The Best Exotic Marigold Hotel (For the elderly and the beautiful) is a heartwarming coming of age tale about 7 English retirees rediscovering themselves and reinventing their lives in an alien land they know zilch about, India, that is. They find the answers to their problems and miseries in an nation which is far from being perfect.


All the seven have 7 different problems to grapple with, such as Muriel dealing with India and ensuring her hip replacement is done by an ‘English doctor’. Evelyn (played superbly by Judi Dench) deals with the loss of her husband and tries to find a job in Indian call centre. Graham is in search of his gay lover (‘I am gay, more in theory than in practical”, he announces). Douglas and Jean try hard to give their marriage a last chance. Madge is hunting down a rich guy to hook up with, and all Grandfatherly Norman wants is free sex, everytime, everywhere.

337c6ca00545ad43c47f44575abbc2c1How these stories intermingle with each other and how everyone gets their ‘nirvana’ in India is something to watch out for. They all are lured to ‘The Best Exotic Marigold Hotel’ near Jaipur on seeing an online ‘photoshopped’ profile of the same hotel. When they actually turn up, all they get is a still under renovation hotel (far from being exotic) with pigeons, cockroaches, leaking taps and doorless rooms (“doors coming soon”, the manager tries to pacify). The hotel is managed by Sunny(Dev Patel).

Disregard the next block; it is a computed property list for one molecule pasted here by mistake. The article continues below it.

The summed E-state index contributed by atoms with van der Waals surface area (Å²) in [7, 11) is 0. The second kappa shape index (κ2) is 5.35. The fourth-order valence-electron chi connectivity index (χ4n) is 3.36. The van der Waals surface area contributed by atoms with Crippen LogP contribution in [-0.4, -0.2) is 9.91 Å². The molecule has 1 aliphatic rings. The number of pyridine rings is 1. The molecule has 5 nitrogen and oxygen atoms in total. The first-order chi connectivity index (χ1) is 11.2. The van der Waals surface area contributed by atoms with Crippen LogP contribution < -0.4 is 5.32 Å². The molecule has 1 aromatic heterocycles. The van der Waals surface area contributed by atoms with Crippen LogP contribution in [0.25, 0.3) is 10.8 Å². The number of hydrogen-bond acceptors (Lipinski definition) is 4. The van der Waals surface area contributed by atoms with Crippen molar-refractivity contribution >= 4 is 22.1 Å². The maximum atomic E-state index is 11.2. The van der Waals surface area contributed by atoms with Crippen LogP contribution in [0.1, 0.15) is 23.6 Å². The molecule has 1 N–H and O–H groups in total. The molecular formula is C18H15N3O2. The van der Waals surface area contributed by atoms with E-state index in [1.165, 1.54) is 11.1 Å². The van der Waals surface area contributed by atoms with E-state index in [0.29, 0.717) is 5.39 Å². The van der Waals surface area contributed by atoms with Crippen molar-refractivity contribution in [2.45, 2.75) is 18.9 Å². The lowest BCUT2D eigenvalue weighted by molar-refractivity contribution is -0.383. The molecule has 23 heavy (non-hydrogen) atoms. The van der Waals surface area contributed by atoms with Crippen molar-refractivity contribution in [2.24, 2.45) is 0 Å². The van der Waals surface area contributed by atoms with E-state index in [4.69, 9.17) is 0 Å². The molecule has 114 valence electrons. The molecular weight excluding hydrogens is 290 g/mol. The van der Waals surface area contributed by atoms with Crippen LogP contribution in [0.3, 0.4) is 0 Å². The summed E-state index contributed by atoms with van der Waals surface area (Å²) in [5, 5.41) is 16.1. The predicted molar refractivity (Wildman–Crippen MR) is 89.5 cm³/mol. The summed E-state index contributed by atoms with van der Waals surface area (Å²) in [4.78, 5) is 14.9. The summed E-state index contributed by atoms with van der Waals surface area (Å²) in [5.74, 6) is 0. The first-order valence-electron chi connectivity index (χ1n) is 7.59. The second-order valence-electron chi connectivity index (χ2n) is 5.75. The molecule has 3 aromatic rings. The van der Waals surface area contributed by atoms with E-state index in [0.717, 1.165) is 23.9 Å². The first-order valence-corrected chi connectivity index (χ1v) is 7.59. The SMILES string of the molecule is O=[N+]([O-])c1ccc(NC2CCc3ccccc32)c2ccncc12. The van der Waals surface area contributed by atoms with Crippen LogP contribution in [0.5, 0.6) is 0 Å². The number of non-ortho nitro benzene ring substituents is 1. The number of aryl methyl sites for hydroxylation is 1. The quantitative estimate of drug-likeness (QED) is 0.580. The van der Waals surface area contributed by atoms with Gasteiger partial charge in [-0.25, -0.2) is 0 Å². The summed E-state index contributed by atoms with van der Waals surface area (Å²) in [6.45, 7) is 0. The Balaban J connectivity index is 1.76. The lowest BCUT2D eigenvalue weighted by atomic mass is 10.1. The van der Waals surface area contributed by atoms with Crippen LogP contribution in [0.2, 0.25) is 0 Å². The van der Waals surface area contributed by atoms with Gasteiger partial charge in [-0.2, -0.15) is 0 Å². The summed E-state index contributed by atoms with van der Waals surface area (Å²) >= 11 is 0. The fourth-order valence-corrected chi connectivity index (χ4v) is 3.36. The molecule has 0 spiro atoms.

Performances and the dialogues (the witty repartees between characters and the profound ones, both) are the strength of this film. The theatre and film veteran Judi Dench was the only superstar in the film and for a good reason. She rises above the script and lends the predictable film a credibility with her nuanced and understated performance. Norman (Ronald Pickup) plays the Casanova at 60 with aplomb. He visits sexologists, practices Kamasutra poses and finally hooks up. When asked “Aren’t you afraid of the perils of having sex at your age?” He retorts back smartly, “Well, if she dies, she dies!”